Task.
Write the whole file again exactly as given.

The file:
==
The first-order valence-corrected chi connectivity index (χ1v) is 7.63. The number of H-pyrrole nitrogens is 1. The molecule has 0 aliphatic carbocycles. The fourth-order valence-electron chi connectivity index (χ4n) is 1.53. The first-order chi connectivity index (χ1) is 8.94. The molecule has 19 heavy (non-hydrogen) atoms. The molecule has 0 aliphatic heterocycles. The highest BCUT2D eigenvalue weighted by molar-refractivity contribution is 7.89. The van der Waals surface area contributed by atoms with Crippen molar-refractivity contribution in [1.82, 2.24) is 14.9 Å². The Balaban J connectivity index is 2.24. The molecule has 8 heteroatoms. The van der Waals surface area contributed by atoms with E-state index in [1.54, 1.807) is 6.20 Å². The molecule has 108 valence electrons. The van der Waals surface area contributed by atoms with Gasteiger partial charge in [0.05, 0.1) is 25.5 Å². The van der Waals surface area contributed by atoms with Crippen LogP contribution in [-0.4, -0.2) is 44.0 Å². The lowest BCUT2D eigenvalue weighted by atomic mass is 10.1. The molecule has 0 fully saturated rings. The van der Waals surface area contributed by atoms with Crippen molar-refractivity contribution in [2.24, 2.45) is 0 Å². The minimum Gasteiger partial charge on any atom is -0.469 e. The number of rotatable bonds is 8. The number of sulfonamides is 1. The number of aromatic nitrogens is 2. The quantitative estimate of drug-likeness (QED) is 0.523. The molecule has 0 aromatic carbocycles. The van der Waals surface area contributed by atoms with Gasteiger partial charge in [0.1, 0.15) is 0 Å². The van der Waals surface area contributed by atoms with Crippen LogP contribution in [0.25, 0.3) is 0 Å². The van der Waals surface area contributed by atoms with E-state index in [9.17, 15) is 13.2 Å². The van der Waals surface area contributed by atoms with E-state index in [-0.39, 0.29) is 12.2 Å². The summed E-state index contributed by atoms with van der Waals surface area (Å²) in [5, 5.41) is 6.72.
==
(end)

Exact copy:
The first-order valence-corrected chi connectivity index (χ1v) is 7.63. The number of H-pyrrole nitrogens is 1. The molecule has 0 aliphatic carbocycles. The fourth-order valence-electron chi connectivity index (χ4n) is 1.53. The first-order chi connectivity index (χ1) is 8.94. The molecule has 19 heavy (non-hydrogen) atoms. The molecule has 0 aliphatic heterocycles. The highest BCUT2D eigenvalue weighted by molar-refractivity contribution is 7.89. The van der Waals surface area contributed by atoms with Crippen molar-refractivity contribution in [1.82, 2.24) is 14.9 Å². The Balaban J connectivity index is 2.24. The molecule has 8 heteroatoms. The van der Waals surface area contributed by atoms with E-state index in [1.54, 1.807) is 6.20 Å². The molecule has 108 valence electrons. The van der Waals surface area contributed by atoms with Gasteiger partial charge in [0.05, 0.1) is 25.5 Å². The van der Waals surface area contributed by atoms with Crippen LogP contribution in [-0.4, -0.2) is 44.0 Å². The lowest BCUT2D eigenvalue weighted by atomic mass is 10.1. The molecule has 0 fully saturated rings. The van der Waals surface area contributed by atoms with Crippen molar-refractivity contribution in [2.24, 2.45) is 0 Å². The minimum Gasteiger partial charge on any atom is -0.469 e. The number of rotatable bonds is 8. The number of sulfonamides is 1. The number of aromatic nitrogens is 2. The quantitative estimate of drug-likeness (QED) is 0.523. The molecule has 0 aromatic carbocycles. The van der Waals surface area contributed by atoms with Gasteiger partial charge in [0.1, 0.15) is 0 Å². The van der Waals surface area contributed by atoms with Crippen LogP contribution in [0.25, 0.3) is 0 Å². The van der Waals surface area contributed by atoms with E-state index in [9.17, 15) is 13.2 Å². The van der Waals surface area contributed by atoms with E-state index in [-0.39, 0.29) is 12.2 Å². The summed E-state index contributed by atoms with van der Waals surface area (Å²) in [5, 5.41) is 6.72.